We live in the small Mississippi River town of Winona. It sits about two hours south of the Twin Cities. Jack went to Winona State University and after years living in Minneapolis, Nashville, Tulsa, Burlington (and all points in between), it’s been fun coming back to this small college town.

In the coming months we’ll be sharing a lot more travel videos that we filmed here in Winona. There are some great hidden gems in this town and it’s definitely worth a weekend getaway from the hustle and bustle of Minneapolis and St. Paul.

Last week we were digging around an antique store here in Winona. It’s an old brewery with caves dug into the side of Sugar Loaf bluff. We picked up a neat calendar published by the Winona County Historial Society. It’s a freebie that you can grab at newsstands with other local tourism pamphlets and brochures. There are some really neat pictures – all of which you can find at their museum. We thought it’d be fun to share them with you because they are really cool pictures from Winona back in the day.

If you’re a local reading this, you might get a kick outta these pix…and if you’re considering a visit, know this: most of the town looks exactly the same as when these pix were taken…nearly 100 years ago!!

Maybe whenever the snow melts we’ll wander the town and take some side-by-side pix so you can see exactly what we’re talking about. But first it needs to get warmer! Hehe.

If you find yourself in town and have a few hours to kill we really recommend a visit to the Winona County Historical Society. We’ll be sharing a vlog on our YouTube channel soon!

Speaking of Winona, be sure to not miss our series “Cornstars”. Many future chapters of this ongoing blog series will take place in and around Winona and feature numerous area musicians. This is about travel…time travel! We’ll be going back in time to the cornfields of Iowa and Minnesota in the 1930s and 1940s, to explore the lives of two men who created a new form of jazz music. “Cornball Jazz” is what they called it…and, for a few short years, it was the best-selling music in America. They made and lost millions and left behind some amazing films and records. We’ll explore the places and people that created this nearly forgotten genre of music. Visit us every Friday for a new chapter in the saga that is “Cornstars”. Read the first chapter here: https://jackandkitty.com/2023/03/cornstars-the-birth-of-jazz-in-garnavillo-iowa

“Franklin and Third Streets in downtown Winona, Minnesota after a snowstorm. The Watkins building’s tower and smokestack can be seen in the background.”
“A horse drawn mobile home on East Second Street with the Latsch building in the background in Winona, Minnesota.”
“A black and white postcard of an aerial view of Winona, Minnesota at 13,000 feet. Did you know the Winona County Historical Society currently has over 1,730 postcards?”
“During the 1965 flood the Mississippi River crested at 22.77 feet at Winona by April 19, spilling into downtown and residential Winona. The current levee and dike system was developed because of the record water level and still protects the “Island City” of Winona, Minnesota today. This image, one of many in the WCHS collection, shows the water on Johnson Street looking toward the river.”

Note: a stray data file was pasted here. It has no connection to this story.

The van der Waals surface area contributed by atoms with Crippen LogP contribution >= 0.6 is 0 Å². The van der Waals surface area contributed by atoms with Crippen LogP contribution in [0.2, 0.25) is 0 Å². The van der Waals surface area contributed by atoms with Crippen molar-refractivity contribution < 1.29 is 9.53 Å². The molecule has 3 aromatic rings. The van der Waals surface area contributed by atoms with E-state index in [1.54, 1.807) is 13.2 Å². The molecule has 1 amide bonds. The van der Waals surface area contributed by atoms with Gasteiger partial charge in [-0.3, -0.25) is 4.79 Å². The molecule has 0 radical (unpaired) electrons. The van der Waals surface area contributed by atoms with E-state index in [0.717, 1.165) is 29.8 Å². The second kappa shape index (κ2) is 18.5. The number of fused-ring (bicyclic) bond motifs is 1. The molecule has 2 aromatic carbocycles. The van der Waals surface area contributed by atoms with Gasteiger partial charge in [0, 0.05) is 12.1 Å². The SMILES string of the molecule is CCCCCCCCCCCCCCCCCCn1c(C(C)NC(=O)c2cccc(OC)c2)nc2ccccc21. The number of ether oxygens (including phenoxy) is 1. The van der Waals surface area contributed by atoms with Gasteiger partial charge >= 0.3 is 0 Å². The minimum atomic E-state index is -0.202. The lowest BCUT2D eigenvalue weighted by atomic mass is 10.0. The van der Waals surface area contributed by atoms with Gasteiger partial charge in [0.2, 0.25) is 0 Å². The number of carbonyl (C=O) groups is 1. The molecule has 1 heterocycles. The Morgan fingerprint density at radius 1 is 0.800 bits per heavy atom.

“Washington School’s May Day celebration in 1915. Washington School was on 4th Street between Zumbro and St. Charles Streets in Winona, Minnesota.”
“The “Houseboat Hobos” were a group of friends from Winona, Minnesota who, during the early 1900s, vacationed along the river.”
“View of the 1909 Winona Free Street Fair at the corner of 3rd and Lafayette Streets. Yes, those are two men in an elephant suit on a high wire!”
Here’s that same block from an alternate angle…this pic was taken nearly 70 years later! Most of these beautiful buildings are still standing today. This pic is from our collection. Courtesy of Jack and Kitty Norton.
“Black and white postcard of a float advertising St. Charles Mercantile Company in St. Charles, Minnesota.”
“The first kindergarten class in the “new” Madison School in 1933, which still stands on West Wabasha Street in Winona, Minnesota.”
“People posing on Eagle Bluff overlooking Trempealeau, Wisconsin. Photo by Winona photographer Charles Tenney, one of the more celebrated landscape photographers of the late-1800s in Minnesota. WCHS has over 700 images by Charles Tenney in their collection!”
“The Bear Creek Trestle near Rollingstone, Minnesota. Circa 1888.”
“Photograph looking east on 3rd Street between Johnson and Main Streets in downtown Winona, Minnesota. Shops seen in the print are the Conrad Fur Store on the left and Brown Drug Store on the right.”

Unless otherwise noted, images in this blog post are from the “Favorites from the Photograph Collection Project”, a free calendar published by the Winona County Historical Society. Pick up a physical copy at WCHS or at pretty much any news stand or small business here in town. In 2022, the Society completed a 16-month project to preserve and protect their amazing photograph collection. Over 12,000 images were scanned, plus they reorganized and properly stored thousands more.